But here's an interesting and tricky question: what if the erratic driving was witnessed by an anonymous tipster, and a police officer makes the stop without having seen the bad driving for himself? That's a question central to a case that will likely go before the U.S. Supreme Court in January of next year.
The incident occurred in California after someone made an anonymous 911 call to report that a Ford 150 pickup was driving recklessly and had run the caller off the road. Dispatchers were provided with important information including the truck's license plate number, which was then passed along to the California Highway Patrol.
Officers spotted the vehicle and made the traffic stop, despite the fact that they did not observe the reckless driving themselves. During the stop, an officer smelled marijuana and searched the truck. Four large bags of it were found and the two men in the truck pleaded guilty to transporting marijuana.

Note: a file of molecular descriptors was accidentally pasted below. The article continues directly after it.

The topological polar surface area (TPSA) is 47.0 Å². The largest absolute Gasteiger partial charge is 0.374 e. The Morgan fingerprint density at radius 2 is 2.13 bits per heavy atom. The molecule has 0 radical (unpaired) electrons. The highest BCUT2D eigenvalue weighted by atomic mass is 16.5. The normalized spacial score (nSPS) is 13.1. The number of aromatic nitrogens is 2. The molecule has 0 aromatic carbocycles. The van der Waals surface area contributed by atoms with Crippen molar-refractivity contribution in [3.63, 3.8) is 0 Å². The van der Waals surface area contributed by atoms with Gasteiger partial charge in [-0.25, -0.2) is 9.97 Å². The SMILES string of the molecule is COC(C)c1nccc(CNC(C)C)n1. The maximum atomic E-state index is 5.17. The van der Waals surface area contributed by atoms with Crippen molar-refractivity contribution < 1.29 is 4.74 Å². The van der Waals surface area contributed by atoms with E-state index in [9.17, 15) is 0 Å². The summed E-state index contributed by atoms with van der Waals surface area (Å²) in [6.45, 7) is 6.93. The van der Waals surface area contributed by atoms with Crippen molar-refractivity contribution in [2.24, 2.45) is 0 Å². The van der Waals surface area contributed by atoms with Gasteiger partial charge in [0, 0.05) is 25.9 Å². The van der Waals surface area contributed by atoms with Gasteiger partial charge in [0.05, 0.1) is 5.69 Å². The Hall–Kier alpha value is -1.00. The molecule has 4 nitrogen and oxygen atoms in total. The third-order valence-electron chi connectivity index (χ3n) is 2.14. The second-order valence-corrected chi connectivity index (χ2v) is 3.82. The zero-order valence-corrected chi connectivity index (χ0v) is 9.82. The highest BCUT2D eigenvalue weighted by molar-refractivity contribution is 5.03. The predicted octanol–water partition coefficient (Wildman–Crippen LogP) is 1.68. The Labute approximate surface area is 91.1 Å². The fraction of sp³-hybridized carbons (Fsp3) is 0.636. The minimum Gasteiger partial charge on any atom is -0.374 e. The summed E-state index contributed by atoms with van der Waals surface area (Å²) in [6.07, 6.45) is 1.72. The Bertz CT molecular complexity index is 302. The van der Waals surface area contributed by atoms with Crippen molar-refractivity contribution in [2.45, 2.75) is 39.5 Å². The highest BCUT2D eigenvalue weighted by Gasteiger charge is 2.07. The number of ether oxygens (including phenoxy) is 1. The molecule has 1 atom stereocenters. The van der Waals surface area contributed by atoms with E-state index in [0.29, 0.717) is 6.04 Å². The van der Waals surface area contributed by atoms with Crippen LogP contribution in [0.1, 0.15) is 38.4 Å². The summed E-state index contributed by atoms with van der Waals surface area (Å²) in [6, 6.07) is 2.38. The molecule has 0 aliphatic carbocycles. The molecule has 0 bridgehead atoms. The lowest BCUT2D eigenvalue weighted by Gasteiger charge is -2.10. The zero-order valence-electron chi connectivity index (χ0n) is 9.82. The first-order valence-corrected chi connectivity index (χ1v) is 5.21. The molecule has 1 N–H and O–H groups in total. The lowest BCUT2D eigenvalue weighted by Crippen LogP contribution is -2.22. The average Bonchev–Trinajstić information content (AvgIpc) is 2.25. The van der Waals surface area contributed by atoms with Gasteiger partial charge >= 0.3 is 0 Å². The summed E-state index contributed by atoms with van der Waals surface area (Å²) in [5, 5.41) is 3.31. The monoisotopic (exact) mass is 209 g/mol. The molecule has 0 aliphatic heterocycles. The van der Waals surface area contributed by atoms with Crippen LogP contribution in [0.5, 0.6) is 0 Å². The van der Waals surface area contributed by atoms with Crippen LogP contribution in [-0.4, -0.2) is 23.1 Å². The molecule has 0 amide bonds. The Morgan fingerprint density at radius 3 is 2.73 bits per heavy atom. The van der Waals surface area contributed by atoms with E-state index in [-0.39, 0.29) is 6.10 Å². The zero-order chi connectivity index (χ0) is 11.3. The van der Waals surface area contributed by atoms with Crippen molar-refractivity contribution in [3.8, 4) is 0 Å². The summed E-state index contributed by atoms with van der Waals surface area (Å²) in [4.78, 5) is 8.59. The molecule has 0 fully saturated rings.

They later appealed their conviction based on the traffic stop itself. A previous ruling by a high court set the precedent that it is not generally allowable for police to conduct a search or detain someone when acting solely on an anonymous tip. The question that the U.S. Supreme Court will address is whether anonymous tips should be treated differently when they concern drunk driving or reckless driving.
In recent years, several important criminal cases have gone before the nation's highest court, and the rulings have proven to be influential around the country, including here in Utah. Based on the details and the questions posed, there is reason to believe that this case may prove to be important to the future of criminal defense as well.
Source:Denver Post, "Court: Is anonymous tip enough for traffic stop?" Mark Sherman, Oct. 1, 2013